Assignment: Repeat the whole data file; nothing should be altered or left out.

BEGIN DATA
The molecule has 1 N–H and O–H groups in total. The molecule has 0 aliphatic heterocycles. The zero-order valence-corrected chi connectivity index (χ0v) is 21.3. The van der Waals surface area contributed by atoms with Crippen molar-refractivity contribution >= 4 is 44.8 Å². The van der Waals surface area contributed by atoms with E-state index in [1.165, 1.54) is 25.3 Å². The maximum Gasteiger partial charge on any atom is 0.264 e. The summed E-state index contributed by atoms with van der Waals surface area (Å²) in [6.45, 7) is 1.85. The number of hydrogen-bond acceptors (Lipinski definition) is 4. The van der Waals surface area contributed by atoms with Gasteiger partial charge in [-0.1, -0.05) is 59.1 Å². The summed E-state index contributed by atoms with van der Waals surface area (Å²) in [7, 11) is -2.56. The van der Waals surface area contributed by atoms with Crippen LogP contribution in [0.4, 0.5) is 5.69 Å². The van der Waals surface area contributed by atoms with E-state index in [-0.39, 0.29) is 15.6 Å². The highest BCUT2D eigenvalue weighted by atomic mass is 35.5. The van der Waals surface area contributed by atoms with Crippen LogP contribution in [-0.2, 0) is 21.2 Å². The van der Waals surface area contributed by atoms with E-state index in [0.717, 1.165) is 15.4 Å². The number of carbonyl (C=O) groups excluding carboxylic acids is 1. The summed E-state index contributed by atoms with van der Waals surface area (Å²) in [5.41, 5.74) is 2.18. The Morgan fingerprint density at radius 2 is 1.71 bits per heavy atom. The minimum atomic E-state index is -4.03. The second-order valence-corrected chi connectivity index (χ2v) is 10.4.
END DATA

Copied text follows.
The molecule has 1 N–H and O–H groups in total. The molecule has 0 aliphatic heterocycles. The zero-order valence-corrected chi connectivity index (χ0v) is 21.3. The van der Waals surface area contributed by atoms with Crippen molar-refractivity contribution >= 4 is 44.8 Å². The van der Waals surface area contributed by atoms with E-state index in [1.165, 1.54) is 25.3 Å². The maximum Gasteiger partial charge on any atom is 0.264 e. The summed E-state index contributed by atoms with van der Waals surface area (Å²) in [6.45, 7) is 1.85. The number of hydrogen-bond acceptors (Lipinski definition) is 4. The van der Waals surface area contributed by atoms with Gasteiger partial charge in [-0.1, -0.05) is 59.1 Å². The summed E-state index contributed by atoms with van der Waals surface area (Å²) in [7, 11) is -2.56. The van der Waals surface area contributed by atoms with Crippen LogP contribution in [0.4, 0.5) is 5.69 Å². The van der Waals surface area contributed by atoms with E-state index in [-0.39, 0.29) is 15.6 Å². The highest BCUT2D eigenvalue weighted by atomic mass is 35.5. The van der Waals surface area contributed by atoms with Crippen LogP contribution in [-0.2, 0) is 21.2 Å². The van der Waals surface area contributed by atoms with E-state index in [0.717, 1.165) is 15.4 Å². The number of carbonyl (C=O) groups excluding carboxylic acids is 1. The summed E-state index contributed by atoms with van der Waals surface area (Å²) in [5.41, 5.74) is 2.18. The Morgan fingerprint density at radius 2 is 1.71 bits per heavy atom. The minimum atomic E-state index is -4.03. The second-order valence-corrected chi connectivity index (χ2v) is 10.4.